Wednesday, December 18, 2013

Night Film

Night Film by Marisha Pessl
(Random House, 2013)
Format: hardback bought at the wonderful Blue Willow Bookshop

From Goodreads: "Night Film tells the haunting story of a journalist who becomes obsessed with the mysterious death of a troubled prodigy—the daughter of an iconic, reclusive filmmaker.

On a damp October night, beautiful young Ashley Cordova is found dead in an abandoned warehouse in lower Manhattan. Though her death is ruled a suicide, veteran investigative journalist Scott McGrath suspects otherwise. As he probes the strange circumstances surrounding Ashley’s life and death, McGrath comes face-to-face with the legacy of her father: the legendary, reclusive cult-horror-film director Stanislas Cordova—a man who hasn’t been seen in public for more than thirty years.

For McGrath, another death connected to this seemingly cursed family dynasty seems more than just a coincidence. Though much has been written about Cordova’s dark and unsettling films, very little is known about the man himself.

Driven by revenge, curiosity, and a need for the truth, McGrath, with the aid of two strangers, is drawn deeper and deeper into Cordova’s eerie, hypnotic world.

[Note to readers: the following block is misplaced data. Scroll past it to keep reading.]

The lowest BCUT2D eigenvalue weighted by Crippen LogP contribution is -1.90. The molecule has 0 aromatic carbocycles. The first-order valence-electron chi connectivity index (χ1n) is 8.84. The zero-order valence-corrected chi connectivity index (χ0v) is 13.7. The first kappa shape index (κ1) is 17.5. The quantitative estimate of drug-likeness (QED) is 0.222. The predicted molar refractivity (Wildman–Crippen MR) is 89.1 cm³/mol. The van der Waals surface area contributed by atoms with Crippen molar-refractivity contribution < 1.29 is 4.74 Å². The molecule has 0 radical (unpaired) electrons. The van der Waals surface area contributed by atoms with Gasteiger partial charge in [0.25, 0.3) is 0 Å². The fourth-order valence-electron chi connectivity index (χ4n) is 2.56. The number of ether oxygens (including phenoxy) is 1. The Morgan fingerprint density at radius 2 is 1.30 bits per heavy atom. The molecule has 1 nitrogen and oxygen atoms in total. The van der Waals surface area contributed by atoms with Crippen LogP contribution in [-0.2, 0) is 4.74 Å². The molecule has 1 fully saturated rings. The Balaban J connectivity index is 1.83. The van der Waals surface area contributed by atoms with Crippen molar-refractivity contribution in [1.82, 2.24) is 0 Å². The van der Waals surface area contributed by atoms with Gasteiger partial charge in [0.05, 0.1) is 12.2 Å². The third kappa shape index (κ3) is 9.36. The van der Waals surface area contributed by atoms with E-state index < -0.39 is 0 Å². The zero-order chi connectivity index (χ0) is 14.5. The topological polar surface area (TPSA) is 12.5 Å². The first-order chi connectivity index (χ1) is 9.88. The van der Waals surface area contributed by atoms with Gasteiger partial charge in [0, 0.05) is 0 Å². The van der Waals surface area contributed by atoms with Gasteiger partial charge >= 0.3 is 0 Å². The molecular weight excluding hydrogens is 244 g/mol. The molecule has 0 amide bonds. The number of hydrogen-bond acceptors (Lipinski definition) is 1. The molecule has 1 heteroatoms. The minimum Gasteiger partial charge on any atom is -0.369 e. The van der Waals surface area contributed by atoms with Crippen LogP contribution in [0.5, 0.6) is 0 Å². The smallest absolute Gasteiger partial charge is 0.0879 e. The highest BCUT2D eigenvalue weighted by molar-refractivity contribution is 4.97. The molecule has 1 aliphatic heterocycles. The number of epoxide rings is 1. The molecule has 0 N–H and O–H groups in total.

The last time he got close to exposing the director, McGrath lost his marriage and his career. This time he might lose even more."

So, I actively disliked Scott McGrath pretty much from page one. (Or should I say pretty much from page one.?) (The of italics in this text was gratuitous and inexplicable, unless the purpose was to assist in my disliking the narrator.) In addition to the italics, we've got his crappy parenting and his egoism and the very fact that he was obsessing over all this Cordova stuff. On the other hand, he went for it. He chased his story, he endangered himself and others, he tossed around piles of cash in pursuit of leads. He was all about taking action. Which meant that even though I disliked him, I was very much along for the ride.

Cult horror films aren't my typical milieu, but I enjoyed this deeper and deeper delving into the world of Cordova and his fans. Pessl did fun things with her interactive portion of the book - not just the pages made to mimic web sites or sheaves of notes, but the scannable photos that took me to additional content. (The additional content was pretty much all about Cordova's films in some way, the kind of thing that his obsessive fans would compile for their invisible internet sites. It wasn't necessary for the narrative of the novel, but made the world McGrath was investigating all the more real.)

Ultimately, the mystery unraveled to reveal something not terribly mysterious, and I think Pessl could have done more to make each character an individual - they weren't any of them all that distinguishable from McGrath, which made them all a little hard to like - but I found myself turning pages and looking forward to more as the story developed, so I'm very happy to have taken the leap down a disused elevator shaft and into the world of this book.

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